Charlie Riedel, Associated Press
WASHINGTON — Michele Bachmann's claim that she has "never gotten a penny" from a family farm that's been subsidized by the government is at odds with her financial disclosure statements. They show tens of thousands in personal income from the operation.
And, on a less substantive note, she flubbed her hometown history when declaring "John Wayne was from Waterloo, Iowa," and "that's the kind of spirit that I have, too," in running for president.
The actor was born nearly 150 miles away. It was the serial killer John Wayne Gacy Jr. who lived, for a time, in Waterloo.
Those were among the latest examples of how the Minnesota congresswoman has become one to watch — for inaccuracies as well as rising support — in the Republican presidential race.
Bachmann's wildly off-base assertion last month that a NATO airstrike might have killed as many as 30,000 Libyan civilians, her misrepresentations of the health care law, misfires on other aspects of President Barack Obama's record and historical inaccuracies have saddled her with a reputation for uttering populist jibes that don't hold up. On Tuesday, she erred in describing John Quincy Adams as a Founding Father.
She announced her candidacy Monday in Iowa with a speech typical for someone joining the campaign. It laid out the broad themes of her candidacy and mostly avoided the Bachmann bomblets that have grabbed attention — and often fizzled under scrutiny — in the long lead-up.
The more the political season heats up, the more that exaggerations and sound-bite oversimplifications emanate from the Republicans going after Obama — and from the Democrats playing defense. Still, Bachmann's record on this score is distinct.
Examining 24 of her statements, Politifact.com, the Pulitzer Prize-winning fact-checking service of the St. Petersburg (Fla.) Times, found just one to be fully true and 17 to be false (seven of them "pants on fire" false). No other Republican candidate whose statements have been vigorously vetted matched that record of inaccuracy.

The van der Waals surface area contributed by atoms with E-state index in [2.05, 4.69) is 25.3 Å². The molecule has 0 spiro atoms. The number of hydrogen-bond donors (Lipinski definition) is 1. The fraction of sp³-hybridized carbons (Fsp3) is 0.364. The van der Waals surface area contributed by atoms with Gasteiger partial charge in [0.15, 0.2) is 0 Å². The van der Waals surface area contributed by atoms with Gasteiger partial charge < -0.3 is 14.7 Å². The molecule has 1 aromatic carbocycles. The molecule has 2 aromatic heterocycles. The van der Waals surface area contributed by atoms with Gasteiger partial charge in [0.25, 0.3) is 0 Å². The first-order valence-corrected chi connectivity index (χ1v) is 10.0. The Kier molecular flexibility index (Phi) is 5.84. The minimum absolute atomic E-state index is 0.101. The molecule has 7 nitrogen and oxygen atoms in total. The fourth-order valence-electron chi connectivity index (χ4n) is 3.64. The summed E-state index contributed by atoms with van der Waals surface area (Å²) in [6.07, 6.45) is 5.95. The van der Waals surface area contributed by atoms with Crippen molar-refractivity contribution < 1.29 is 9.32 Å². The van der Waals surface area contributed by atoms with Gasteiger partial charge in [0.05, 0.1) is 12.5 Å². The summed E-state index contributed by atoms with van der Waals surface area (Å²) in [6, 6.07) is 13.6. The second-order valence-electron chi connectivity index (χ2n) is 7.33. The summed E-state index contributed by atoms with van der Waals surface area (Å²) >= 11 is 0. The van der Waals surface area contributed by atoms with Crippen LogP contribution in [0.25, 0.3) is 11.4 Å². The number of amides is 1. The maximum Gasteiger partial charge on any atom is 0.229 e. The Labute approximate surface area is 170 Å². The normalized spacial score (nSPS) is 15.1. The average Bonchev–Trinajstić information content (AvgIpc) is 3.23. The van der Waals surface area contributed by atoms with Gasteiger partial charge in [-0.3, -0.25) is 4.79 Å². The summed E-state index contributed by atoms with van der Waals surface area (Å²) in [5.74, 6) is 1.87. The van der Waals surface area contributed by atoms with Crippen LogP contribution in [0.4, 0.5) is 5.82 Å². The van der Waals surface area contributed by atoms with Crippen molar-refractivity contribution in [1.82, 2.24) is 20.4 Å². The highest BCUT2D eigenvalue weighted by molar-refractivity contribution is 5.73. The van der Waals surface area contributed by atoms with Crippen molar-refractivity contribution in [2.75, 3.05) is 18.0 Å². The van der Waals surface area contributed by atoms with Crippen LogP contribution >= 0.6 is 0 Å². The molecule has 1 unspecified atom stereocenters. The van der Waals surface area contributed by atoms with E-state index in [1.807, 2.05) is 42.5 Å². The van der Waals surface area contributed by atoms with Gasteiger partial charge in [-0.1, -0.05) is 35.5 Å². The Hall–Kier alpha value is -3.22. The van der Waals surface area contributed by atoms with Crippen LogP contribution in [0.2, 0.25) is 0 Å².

A look at some of her recent statements and how they compare with the facts:
BACHMANN: "The farm is my father-in-law's farm. It's not my husband and my farm. It's my father-in-law's farm. And my husband and I have never gotten a penny of money from the farm." — On "Fox News Sunday."
THE FACTS: In personal financial disclosure reports required annually from members of Congress, Bachmann reported that she holds an interest in a family farm in Independence, Wis., with her share worth between $100,000 and $250,000.
The farm, which was owned by her father-in-law, produced income for Bachmann of at least $32,500 and as much as $105,000 from 2006 through 2009, according to the reports she filed for that period. The farm also received federal crop and disaster subsidies, according to a database maintained by the Environmental Working Group. From 1995 through 2010, the farm got $259,332 in federal payments.
When asked about the subsidies and her income from the farm late last year, a spokesman for Bachmann said only that she wasn't involved in decisions about the running of the farm.
Bachmann told The Associated Press on Monday that her husband became a trustee of the farm because his father had dementia before he died two years ago, and "oversees the legal entity."
"Everything we do with those forms is in an abundance of caution," she said, insisting she and her husband receive no farm income despite the forms reporting it.
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